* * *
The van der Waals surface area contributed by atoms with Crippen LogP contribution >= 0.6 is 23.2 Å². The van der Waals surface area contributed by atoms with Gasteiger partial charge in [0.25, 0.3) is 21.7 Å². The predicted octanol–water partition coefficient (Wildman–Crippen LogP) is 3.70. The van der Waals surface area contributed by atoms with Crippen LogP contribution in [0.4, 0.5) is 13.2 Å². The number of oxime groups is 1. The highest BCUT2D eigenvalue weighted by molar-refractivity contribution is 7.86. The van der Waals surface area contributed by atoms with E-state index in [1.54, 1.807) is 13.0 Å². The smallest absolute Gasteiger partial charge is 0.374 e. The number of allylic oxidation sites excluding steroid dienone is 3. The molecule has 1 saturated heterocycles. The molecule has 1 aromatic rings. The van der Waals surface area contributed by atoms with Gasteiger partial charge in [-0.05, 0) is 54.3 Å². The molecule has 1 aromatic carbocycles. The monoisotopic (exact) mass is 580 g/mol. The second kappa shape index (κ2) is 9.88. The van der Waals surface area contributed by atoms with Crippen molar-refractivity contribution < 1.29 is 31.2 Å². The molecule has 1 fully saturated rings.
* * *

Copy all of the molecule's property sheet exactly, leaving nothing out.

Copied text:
The van der Waals surface area contributed by atoms with Crippen LogP contribution >= 0.6 is 23.2 Å². The van der Waals surface area contributed by atoms with Gasteiger partial charge in [0.25, 0.3) is 21.7 Å². The predicted octanol–water partition coefficient (Wildman–Crippen LogP) is 3.70. The van der Waals surface area contributed by atoms with Crippen LogP contribution in [0.4, 0.5) is 13.2 Å². The number of oxime groups is 1. The highest BCUT2D eigenvalue weighted by molar-refractivity contribution is 7.86. The van der Waals surface area contributed by atoms with E-state index in [1.54, 1.807) is 13.0 Å². The smallest absolute Gasteiger partial charge is 0.374 e. The number of allylic oxidation sites excluding steroid dienone is 3. The molecule has 1 saturated heterocycles. The molecule has 1 aromatic rings. The van der Waals surface area contributed by atoms with Gasteiger partial charge in [-0.05, 0) is 54.3 Å². The molecule has 1 aromatic carbocycles. The monoisotopic (exact) mass is 580 g/mol. The second kappa shape index (κ2) is 9.88. The van der Waals surface area contributed by atoms with Crippen molar-refractivity contribution < 1.29 is 31.2 Å². The molecule has 1 fully saturated rings.